Concussion Culture

One can suffer from a concussion when there is direct contact to the head,  and the force of the impact is so strong that it causes the head to shake quickly. In the short term, concussions result in headaches, dizziness, and delayed reactions. But, concussions affect athletes in more ways than just for a few weeks; more recent research has shown the long term effects concussions have on athletes. If an athlete has multiple concussions, this puts their brain at serious risk. The long term effects of concussions can include brain damage, memory problems, sensitivity to light and disturbances in everyday life.

Most first time concussions are not very serious. First time concussions can have many harmful effects, including restricting physical activity, difficulty focusing, sensitivity to light and noise, and resting for a long period of time. Even though the direct effects do not seem too serious and seem fleeting, it leaves the person’s brain more vulnerable to brain injury. This leaves athletes at risk to have more concussions.

Specifically, in boys football there are many concussions. A study released in 2017 showed 110 out of 111 NFL players had chronic traumatic encephalopathy (CTE). CTE is a form of brain damage that is often caused by repeated head trauma. CTE is often caused by concussions and repeated head bashing, which is incredibly common in the NFL. Additionally, CTE can lead to more serious consequences like development of dementia, difficulties with thinking and memory, and personality and behavioral changes. In the NFL, 67.7% of concussions take place due to an impact with another player’s helmet. The risk of CTE and other brain damage increases significantly when the helmet of the hitter is lowered. But, the sole way to definitively diagnose CTE can be accomplished through a brain exam that can only occur after death, so players are often not aware of their situation.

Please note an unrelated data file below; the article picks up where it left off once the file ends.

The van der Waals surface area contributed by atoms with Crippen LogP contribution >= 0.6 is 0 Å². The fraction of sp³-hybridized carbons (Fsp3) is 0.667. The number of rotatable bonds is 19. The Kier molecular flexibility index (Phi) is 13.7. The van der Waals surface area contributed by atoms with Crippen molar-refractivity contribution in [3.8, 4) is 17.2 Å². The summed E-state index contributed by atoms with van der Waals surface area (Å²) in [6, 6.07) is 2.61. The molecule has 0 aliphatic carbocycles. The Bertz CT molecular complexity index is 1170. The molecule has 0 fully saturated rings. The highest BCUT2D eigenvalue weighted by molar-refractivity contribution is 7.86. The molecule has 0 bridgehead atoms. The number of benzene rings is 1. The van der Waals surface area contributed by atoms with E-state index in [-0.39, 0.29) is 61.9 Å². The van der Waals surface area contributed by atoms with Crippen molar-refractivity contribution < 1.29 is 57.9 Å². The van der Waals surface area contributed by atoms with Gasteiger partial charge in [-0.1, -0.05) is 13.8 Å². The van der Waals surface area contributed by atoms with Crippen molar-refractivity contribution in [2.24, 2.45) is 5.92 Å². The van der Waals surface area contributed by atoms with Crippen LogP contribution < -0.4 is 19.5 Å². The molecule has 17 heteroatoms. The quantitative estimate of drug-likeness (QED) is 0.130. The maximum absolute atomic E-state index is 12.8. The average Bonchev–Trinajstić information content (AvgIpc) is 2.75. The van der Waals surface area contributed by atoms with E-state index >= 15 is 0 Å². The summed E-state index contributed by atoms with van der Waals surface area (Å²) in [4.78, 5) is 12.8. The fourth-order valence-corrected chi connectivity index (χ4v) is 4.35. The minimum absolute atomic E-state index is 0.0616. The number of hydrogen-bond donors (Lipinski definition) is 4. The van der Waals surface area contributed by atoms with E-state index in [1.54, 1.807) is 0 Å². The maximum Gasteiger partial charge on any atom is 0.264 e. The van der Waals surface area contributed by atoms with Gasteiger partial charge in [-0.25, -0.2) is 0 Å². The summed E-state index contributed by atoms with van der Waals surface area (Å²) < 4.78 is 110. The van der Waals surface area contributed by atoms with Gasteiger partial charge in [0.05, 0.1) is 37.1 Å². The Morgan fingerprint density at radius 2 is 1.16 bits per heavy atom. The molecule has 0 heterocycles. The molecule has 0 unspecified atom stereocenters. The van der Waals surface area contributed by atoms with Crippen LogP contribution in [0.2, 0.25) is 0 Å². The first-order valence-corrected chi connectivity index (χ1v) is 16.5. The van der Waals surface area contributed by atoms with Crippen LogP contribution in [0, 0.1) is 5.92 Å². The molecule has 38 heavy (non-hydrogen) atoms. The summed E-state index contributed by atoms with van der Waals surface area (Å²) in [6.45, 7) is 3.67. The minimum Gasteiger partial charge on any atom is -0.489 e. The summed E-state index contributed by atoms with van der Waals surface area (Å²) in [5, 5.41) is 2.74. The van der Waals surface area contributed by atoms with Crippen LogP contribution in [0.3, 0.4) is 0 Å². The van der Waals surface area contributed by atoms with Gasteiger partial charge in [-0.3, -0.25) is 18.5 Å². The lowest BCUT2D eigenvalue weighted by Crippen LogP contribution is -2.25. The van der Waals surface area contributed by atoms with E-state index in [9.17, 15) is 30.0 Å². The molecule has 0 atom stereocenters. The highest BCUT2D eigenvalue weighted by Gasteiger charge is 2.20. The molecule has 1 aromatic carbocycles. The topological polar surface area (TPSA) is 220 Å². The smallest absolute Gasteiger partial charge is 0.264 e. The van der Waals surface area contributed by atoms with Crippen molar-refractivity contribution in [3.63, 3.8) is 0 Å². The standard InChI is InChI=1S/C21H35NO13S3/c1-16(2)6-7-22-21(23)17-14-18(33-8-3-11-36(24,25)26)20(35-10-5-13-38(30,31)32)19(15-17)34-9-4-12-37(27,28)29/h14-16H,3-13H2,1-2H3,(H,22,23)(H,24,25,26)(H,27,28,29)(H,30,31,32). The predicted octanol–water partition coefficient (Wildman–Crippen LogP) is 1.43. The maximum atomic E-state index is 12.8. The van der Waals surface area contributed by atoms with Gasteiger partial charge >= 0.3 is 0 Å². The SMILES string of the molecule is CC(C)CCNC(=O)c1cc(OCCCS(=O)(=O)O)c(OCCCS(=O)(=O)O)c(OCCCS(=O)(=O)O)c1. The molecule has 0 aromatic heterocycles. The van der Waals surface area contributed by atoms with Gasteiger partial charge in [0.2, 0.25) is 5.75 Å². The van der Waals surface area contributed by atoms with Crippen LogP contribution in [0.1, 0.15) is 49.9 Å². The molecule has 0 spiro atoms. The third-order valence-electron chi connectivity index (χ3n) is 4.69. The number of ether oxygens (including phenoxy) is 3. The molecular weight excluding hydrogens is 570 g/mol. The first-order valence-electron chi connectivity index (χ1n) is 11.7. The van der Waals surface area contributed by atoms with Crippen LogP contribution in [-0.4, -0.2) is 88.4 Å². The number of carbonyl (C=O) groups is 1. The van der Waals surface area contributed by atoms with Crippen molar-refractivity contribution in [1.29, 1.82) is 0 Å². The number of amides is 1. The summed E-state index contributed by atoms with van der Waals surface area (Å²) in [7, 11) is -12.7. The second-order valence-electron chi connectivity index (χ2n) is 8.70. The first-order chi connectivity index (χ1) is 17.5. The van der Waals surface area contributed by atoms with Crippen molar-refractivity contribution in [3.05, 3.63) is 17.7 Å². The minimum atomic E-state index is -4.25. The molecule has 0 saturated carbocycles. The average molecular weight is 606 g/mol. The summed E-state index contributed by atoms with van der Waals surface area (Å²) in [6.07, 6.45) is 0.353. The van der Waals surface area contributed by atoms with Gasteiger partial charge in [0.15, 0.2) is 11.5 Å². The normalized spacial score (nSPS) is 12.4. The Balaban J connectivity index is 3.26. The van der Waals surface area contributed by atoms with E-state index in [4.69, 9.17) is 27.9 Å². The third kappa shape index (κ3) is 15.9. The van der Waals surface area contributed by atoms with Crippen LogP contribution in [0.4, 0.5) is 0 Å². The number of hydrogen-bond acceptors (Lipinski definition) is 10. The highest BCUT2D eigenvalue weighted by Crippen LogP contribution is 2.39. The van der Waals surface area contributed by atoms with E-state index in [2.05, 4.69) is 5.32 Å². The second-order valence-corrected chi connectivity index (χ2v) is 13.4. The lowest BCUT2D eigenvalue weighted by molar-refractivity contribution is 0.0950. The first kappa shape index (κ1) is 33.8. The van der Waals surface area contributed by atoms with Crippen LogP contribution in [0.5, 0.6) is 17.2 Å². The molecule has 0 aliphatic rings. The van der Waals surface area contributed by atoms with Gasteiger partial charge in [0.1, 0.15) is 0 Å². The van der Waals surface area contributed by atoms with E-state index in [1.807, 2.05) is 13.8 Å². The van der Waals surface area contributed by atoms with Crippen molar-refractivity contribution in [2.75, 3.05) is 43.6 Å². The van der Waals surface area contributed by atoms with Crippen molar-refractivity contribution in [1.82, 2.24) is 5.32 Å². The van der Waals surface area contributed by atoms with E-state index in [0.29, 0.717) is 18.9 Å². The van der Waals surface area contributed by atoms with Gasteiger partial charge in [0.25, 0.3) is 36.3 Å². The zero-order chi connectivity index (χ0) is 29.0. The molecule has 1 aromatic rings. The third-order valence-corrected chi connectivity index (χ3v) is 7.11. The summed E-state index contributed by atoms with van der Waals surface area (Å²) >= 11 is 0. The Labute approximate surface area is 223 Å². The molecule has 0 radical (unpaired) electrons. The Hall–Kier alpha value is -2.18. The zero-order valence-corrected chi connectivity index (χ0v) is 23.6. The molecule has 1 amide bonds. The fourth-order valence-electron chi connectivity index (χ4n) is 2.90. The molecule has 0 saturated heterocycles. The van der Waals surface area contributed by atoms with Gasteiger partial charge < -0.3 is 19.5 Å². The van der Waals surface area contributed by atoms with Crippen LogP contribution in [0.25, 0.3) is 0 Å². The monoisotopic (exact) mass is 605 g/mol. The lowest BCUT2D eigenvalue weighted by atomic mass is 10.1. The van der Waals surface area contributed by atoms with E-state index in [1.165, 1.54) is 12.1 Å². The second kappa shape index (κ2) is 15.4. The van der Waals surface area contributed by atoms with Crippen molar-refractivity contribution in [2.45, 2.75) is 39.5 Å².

The NFL has tried improving their helmets and other technology to lower the number of concussions.  In 2017, the association introduced the “Vicis Zero1” helmet which was designed to soften the blows against NFL players’ heads.  Players who wear this helmet include Russell Wilson, LaMar Miller, Golden Tate and Doug Baldwin. Although these helmets are helpful in trying to prevent concussions, they are not perfect, as many players still get concussions.

Additionally, another study found that in high school boy’s football, there are 10.4% concussions per 10,000 athletes that can later result in more serious injuries. Since the sport often involves players coming in helmet to helmet contact, the risk for concussions is very high.

Overall, there needs to be more precautions taken to improve the safety against concussions. Right now, athletes are still at a high risk for concussions and are not being protected in the correct ways. Instead of only considering the short-term symptoms, more precautions need to be taken to protect these athletes from concussions that result in more serious brain injuries.

Grace Gluckow
staff writer

Graphic: Tess Cundiff

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